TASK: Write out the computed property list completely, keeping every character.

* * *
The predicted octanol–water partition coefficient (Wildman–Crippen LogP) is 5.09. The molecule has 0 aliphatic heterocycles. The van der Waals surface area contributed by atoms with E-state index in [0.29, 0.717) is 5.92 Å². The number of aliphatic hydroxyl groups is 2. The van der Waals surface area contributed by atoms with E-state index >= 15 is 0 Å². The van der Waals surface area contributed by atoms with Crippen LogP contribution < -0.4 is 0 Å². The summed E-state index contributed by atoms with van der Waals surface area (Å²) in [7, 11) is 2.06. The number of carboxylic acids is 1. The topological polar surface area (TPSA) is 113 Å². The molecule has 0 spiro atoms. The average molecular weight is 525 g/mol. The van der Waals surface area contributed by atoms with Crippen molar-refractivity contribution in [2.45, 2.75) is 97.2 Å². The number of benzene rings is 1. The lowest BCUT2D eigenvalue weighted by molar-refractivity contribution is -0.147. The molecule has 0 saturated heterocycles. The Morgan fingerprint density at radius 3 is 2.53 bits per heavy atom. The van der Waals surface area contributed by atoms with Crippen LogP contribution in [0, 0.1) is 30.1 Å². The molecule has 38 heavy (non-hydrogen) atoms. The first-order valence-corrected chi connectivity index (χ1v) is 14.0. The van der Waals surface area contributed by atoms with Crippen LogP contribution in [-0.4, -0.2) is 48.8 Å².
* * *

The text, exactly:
The predicted octanol–water partition coefficient (Wildman–Crippen LogP) is 5.09. The molecule has 0 aliphatic heterocycles. The van der Waals surface area contributed by atoms with E-state index in [0.29, 0.717) is 5.92 Å². The number of aliphatic hydroxyl groups is 2. The van der Waals surface area contributed by atoms with E-state index >= 15 is 0 Å². The van der Waals surface area contributed by atoms with Crippen LogP contribution < -0.4 is 0 Å². The summed E-state index contributed by atoms with van der Waals surface area (Å²) in [7, 11) is 2.06. The number of carboxylic acids is 1. The topological polar surface area (TPSA) is 113 Å². The molecule has 0 spiro atoms. The average molecular weight is 525 g/mol. The van der Waals surface area contributed by atoms with Crippen molar-refractivity contribution in [2.45, 2.75) is 97.2 Å². The number of benzene rings is 1. The lowest BCUT2D eigenvalue weighted by molar-refractivity contribution is -0.147. The molecule has 0 saturated heterocycles. The Morgan fingerprint density at radius 3 is 2.53 bits per heavy atom. The van der Waals surface area contributed by atoms with Crippen LogP contribution in [0, 0.1) is 30.1 Å². The molecule has 38 heavy (non-hydrogen) atoms. The first-order valence-corrected chi connectivity index (χ1v) is 14.0. The van der Waals surface area contributed by atoms with Crippen LogP contribution in [-0.4, -0.2) is 48.8 Å².